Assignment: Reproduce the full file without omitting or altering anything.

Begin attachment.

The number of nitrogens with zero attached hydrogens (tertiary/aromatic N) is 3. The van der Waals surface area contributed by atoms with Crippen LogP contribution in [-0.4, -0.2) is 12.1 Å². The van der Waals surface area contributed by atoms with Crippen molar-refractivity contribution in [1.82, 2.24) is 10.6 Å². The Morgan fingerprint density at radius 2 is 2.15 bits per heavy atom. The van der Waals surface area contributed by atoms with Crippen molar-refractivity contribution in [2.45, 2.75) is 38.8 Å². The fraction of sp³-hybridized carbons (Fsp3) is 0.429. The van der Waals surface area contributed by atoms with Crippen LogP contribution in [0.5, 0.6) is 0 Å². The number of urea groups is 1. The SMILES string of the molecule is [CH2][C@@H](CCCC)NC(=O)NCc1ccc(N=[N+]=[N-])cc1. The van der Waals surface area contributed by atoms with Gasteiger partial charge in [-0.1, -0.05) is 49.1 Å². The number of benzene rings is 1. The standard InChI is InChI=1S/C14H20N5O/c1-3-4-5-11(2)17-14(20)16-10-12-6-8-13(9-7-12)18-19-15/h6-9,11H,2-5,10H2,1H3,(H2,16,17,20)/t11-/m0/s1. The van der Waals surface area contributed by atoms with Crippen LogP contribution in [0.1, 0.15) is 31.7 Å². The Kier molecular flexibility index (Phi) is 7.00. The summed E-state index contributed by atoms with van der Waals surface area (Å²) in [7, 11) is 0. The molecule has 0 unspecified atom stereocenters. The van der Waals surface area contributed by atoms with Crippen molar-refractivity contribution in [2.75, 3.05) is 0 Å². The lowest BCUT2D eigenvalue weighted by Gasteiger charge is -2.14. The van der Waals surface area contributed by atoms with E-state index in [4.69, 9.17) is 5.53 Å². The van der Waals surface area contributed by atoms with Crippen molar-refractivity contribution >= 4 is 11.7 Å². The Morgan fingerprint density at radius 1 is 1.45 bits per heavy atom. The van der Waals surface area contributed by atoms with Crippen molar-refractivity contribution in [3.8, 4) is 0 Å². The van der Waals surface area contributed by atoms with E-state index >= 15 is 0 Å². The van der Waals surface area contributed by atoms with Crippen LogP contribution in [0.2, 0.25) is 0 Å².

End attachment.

The number of nitrogens with zero attached hydrogens (tertiary/aromatic N) is 3. The van der Waals surface area contributed by atoms with Crippen LogP contribution in [-0.4, -0.2) is 12.1 Å². The van der Waals surface area contributed by atoms with Crippen molar-refractivity contribution in [1.82, 2.24) is 10.6 Å². The Morgan fingerprint density at radius 2 is 2.15 bits per heavy atom. The van der Waals surface area contributed by atoms with Crippen molar-refractivity contribution in [2.45, 2.75) is 38.8 Å². The fraction of sp³-hybridized carbons (Fsp3) is 0.429. The van der Waals surface area contributed by atoms with Crippen LogP contribution in [0.5, 0.6) is 0 Å². The number of urea groups is 1. The SMILES string of the molecule is [CH2][C@@H](CCCC)NC(=O)NCc1ccc(N=[N+]=[N-])cc1. The van der Waals surface area contributed by atoms with Gasteiger partial charge in [-0.1, -0.05) is 49.1 Å². The number of benzene rings is 1. The standard InChI is InChI=1S/C14H20N5O/c1-3-4-5-11(2)17-14(20)16-10-12-6-8-13(9-7-12)18-19-15/h6-9,11H,2-5,10H2,1H3,(H2,16,17,20)/t11-/m0/s1. The van der Waals surface area contributed by atoms with Crippen LogP contribution in [0.1, 0.15) is 31.7 Å². The Kier molecular flexibility index (Phi) is 7.00. The summed E-state index contributed by atoms with van der Waals surface area (Å²) in [7, 11) is 0. The molecule has 0 unspecified atom stereocenters. The van der Waals surface area contributed by atoms with Crippen molar-refractivity contribution in [2.75, 3.05) is 0 Å². The lowest BCUT2D eigenvalue weighted by Gasteiger charge is -2.14. The van der Waals surface area contributed by atoms with E-state index in [4.69, 9.17) is 5.53 Å². The van der Waals surface area contributed by atoms with Crippen molar-refractivity contribution >= 4 is 11.7 Å². The Morgan fingerprint density at radius 1 is 1.45 bits per heavy atom. The van der Waals surface area contributed by atoms with Crippen molar-refractivity contribution in [3.8, 4) is 0 Å². The van der Waals surface area contributed by atoms with E-state index >= 15 is 0 Å². The van der Waals surface area contributed by atoms with Crippen LogP contribution in [0.2, 0.25) is 0 Å².